From one of the greatest minds in contemporary mathematics, Professor E.T.
Bell, comes a witty, accessible, and fascinating look at the beautiful craft and enthralling history of mathematics.
Men of Mathematics provides a rich account of major mathematical milestones, from the geometry of the Greeks through Newton's calculus, and on to the laws of probability, symbolic logic, and the fourth dimension.
Bell breaks down this majestic history of ideas into a series of engrossing biographies of the great mathematicians who made progress possible--and who also led intriguing, complicated, and often surprisingly entertaining lives.
Never pedantic or dense, Bell writes with clarity and simplicity to distill great mathematical concepts into their most understandable forms for the curious everyday reader.
Anyone with an interest in math may learn from these rich lessons, an advanced degree or extensive research is never necessary.
- Format: Paperback
- Pages: 590 pages, Illustrations
- Publisher: Simon & Schuster
- Publication Date: 01/01/1986
- Category: Mathematics
- ISBN: 9780671628185
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Showing 1 - 5 of 5 reviews.
Review by johnnylogic
Thoroughly opinionated, sometimes historically inaccurate romp through mathematical genius.
Review by heathweaver
Tales looks back over the history of math and science and shares anecdotal stories mixed with facts about many of the world's greatest minds.Although a lot of the stories are a bit far-fetched it was an enjoyable read.
Review by pw0327
This was the book that piqued my interest in mathematics and the people who does mathematics for a living. Be aware that this book was written in the days when only caucasian western men did mathematics. Asian mathematics weren't considered and women mathematicians were considered to be novelties, not worthy of attention.This book considered all of the heavy weights in mathematics at the time. From the Greeks onward until those mathematicians considered worthy at the time of Bell's writing. Bell's review of their lives are partly general biography, part assessment of their mathematics, and part psychological studies of why they did what they did. Bell is by no means an objective reporter of the facts. He definitely had his favorites and he had his not so favorites, and he was not shy about letting you know. That is partly why this is such a good book. He puts in his opinions of the foibles and genius of each of the men he is writing about and he puts their genius in a pecking order that he himself created. I found it informative and entertaining. Others may find it bothersome, but this is by far the most complete book of its kind for its day. I recommend it to anyone even remotely interested in mathematics and mathematicians.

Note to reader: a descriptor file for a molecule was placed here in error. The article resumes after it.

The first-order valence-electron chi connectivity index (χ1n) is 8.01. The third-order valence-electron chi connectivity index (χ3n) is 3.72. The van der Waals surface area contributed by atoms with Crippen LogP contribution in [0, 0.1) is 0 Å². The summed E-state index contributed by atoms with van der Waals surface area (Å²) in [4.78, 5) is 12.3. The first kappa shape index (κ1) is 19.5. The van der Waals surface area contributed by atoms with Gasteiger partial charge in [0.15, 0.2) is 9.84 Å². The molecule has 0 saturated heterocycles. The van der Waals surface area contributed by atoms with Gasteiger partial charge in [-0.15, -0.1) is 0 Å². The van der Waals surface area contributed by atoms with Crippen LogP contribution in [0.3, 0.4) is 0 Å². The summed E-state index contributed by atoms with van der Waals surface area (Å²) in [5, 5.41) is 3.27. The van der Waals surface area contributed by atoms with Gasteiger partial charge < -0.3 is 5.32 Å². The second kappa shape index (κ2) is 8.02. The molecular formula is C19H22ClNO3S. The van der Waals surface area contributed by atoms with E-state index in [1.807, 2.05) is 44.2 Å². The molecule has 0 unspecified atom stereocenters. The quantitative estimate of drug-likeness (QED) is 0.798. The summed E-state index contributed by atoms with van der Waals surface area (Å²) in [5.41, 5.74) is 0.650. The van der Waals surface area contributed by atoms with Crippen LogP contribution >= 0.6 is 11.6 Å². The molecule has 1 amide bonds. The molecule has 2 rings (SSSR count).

Review by tungsten_peerts
This is a wonderful book. The only reason I dock it a star is that a few of the accounts (Galois, Cantor) have proven to be inaccurate-to-lurid -- this fact does detract somewhat from its ultimate value. However, it is a fabulous read and a perennial inspiration, so I give the book loads of credit.
Review by br77rino
While there is one chapter on ancient mathematicians, the rest of the book is basically a chapter by chapter review of a dozen or so mathematicians, and their work, of the 17th, 18th, and 19th centuries. The writing is clear and lucid, occasionally humorous for some barbs that stick out like sore thumbs (he doesn't care for Napoleon for example), and thoroughly enjoyable. If you are a math or physics major you will learn a lot you didn't know. Highly recommended.Fermat, Pascal, Descartes, Newton, Leibniz, Lagrange, Legendre, Euler, Gauss, Galois, Cantor, Lobachevsky, and many others.